The Nigerian Government and United Nations (UN) have condemned the coup that ousted President Alpha Conde of Guinea, calling for the immediate and unconditional restoration of constitutional order in the country.
They described the military officers that claimed to have seized power as putschists and urged them to release the country’s detained president and restore the constitution of the country.
Through separate statements issued on Sunday hours after President Alpha Conde of Guinea was arrested and detained by the military officers that seized power in the West African nation.
The Federal Government, in its statement signed by the spokesperson for ministry of foreign affairs, Esther Sunsuwa, said the coup was a violation of the Economic Community Of West African States (ECOWAS) Protocol on Democracy and Good Governance.
“The Nigerian Government is saddened by the apparent coup d’état that has taken place in the Republic of Guinea today, in clear violation of the ECOWAS Protocol on Democracy and Good Governance.
“The Government of Nigeria strongly condemns and rejects any unconstitutional change of government and therefore calls on those behind this coup to restore constitutional order without delay and protect all lives and property.” the statement added.
Also, the UN Secretary-General, Antonio Guterres, said: “I am personally following the situation in Guinea very closely. I strongly condemn any takeover of the government by force of the gun and call for the immediate release of President Alpha Conde”.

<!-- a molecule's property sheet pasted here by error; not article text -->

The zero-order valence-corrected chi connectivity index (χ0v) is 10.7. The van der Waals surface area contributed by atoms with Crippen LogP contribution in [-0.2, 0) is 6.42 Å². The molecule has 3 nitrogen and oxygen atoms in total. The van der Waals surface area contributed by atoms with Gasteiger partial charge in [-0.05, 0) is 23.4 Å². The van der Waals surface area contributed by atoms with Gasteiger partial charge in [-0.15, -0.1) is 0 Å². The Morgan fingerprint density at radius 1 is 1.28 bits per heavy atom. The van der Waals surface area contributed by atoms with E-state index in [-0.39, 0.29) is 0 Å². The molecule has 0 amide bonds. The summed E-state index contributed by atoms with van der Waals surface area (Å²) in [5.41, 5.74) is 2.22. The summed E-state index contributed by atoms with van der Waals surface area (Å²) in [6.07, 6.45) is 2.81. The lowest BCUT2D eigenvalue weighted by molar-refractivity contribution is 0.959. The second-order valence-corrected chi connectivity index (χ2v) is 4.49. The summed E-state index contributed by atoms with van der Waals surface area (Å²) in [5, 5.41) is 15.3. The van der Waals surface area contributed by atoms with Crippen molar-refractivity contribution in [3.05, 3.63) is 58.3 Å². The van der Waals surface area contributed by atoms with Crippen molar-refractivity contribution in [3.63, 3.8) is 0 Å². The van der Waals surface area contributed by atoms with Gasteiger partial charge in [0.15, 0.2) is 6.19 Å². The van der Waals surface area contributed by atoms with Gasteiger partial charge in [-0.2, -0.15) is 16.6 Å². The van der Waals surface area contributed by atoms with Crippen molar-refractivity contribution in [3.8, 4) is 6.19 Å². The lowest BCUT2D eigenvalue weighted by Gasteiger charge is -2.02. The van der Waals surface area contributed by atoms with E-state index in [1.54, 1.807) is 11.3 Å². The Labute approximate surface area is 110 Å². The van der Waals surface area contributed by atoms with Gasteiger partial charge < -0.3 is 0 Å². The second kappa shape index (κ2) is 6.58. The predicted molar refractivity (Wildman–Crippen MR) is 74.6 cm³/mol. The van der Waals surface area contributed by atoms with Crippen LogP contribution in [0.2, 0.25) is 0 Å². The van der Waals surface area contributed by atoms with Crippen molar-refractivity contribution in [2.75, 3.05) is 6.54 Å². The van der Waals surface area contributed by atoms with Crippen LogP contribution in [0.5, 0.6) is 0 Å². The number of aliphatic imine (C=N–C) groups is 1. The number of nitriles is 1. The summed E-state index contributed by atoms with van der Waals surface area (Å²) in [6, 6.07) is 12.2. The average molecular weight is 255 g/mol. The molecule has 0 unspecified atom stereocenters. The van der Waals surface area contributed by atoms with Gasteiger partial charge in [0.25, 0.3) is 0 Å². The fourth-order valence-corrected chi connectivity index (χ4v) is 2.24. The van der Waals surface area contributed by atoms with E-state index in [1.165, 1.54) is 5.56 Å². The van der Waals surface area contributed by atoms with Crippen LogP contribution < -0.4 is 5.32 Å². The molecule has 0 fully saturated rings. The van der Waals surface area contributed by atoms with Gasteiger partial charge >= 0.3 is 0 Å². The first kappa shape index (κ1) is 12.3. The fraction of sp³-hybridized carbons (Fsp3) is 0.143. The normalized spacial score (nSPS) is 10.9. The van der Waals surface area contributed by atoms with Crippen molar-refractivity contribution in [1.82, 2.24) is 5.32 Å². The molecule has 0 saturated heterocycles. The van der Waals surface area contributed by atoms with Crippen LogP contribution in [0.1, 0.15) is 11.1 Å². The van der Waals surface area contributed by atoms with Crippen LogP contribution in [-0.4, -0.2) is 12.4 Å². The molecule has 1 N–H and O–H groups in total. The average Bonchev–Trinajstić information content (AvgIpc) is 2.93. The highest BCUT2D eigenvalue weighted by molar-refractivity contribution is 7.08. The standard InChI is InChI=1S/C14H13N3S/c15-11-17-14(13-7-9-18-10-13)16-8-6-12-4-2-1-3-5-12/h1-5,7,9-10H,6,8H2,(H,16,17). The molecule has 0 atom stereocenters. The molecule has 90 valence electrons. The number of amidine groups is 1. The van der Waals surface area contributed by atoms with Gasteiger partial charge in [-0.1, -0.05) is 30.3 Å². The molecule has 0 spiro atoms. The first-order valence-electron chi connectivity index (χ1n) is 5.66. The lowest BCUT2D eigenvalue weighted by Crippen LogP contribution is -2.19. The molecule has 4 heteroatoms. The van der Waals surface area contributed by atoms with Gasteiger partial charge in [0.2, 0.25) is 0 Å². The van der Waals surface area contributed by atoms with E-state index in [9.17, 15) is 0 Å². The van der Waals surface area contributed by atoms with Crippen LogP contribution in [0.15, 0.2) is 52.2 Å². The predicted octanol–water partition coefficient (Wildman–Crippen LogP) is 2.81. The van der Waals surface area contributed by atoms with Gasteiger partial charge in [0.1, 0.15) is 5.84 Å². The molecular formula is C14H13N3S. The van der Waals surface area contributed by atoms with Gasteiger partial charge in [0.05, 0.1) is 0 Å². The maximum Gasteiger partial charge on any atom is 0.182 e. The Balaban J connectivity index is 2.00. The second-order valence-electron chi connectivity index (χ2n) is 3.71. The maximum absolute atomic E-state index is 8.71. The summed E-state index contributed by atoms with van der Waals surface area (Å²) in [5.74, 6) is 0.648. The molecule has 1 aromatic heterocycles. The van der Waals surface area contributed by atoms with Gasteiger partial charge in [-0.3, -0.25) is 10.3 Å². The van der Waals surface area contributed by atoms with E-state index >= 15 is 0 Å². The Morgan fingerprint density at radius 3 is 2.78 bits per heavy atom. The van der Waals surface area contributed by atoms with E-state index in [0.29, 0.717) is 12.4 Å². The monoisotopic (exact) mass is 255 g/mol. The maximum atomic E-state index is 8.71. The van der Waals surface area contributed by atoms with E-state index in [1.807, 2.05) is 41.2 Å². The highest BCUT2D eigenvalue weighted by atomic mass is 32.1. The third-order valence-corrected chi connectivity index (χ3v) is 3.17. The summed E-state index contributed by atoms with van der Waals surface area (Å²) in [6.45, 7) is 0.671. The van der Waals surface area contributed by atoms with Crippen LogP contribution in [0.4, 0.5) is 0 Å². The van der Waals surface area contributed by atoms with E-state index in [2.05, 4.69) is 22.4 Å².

Guinean special forces staged a coup on Sunday, arresting the president, in the latest political upheaval to roil the impoverished west African country.
“We have decided, after having taken the president, to dissolve the constitution,” said a uniformed officer flanked by soldiers toting assault rifles in a video sent to newsmen.
The officer, in the video released shortly after the takeover of power, said that Guinea’s land and air borders have been shut and the government has been dissolved.
Another video sent to newsmen by the putschists showed a rumpled-looking President Alpha Conde sitting on a sofa, surrounded by troops. He refused to answer a question from one soldier about whether he was being mistreated.
Guinea, one of the world’s poorest countries despite boasting significant mineral resources, has long been beset by political instability which was said to have resulted in the coup.
Earlier on Sunday, residents of the capital Conakry’s Kaloum district, the government quarter, reported hearing heavy gunfire, possibly between the government forces and the coup plotters.
A Western diplomat in Conakry who declined to be named suggested the unrest may have started after the dismissal of a senior commander in the special forces — provoking some of its highly trained members to rebel.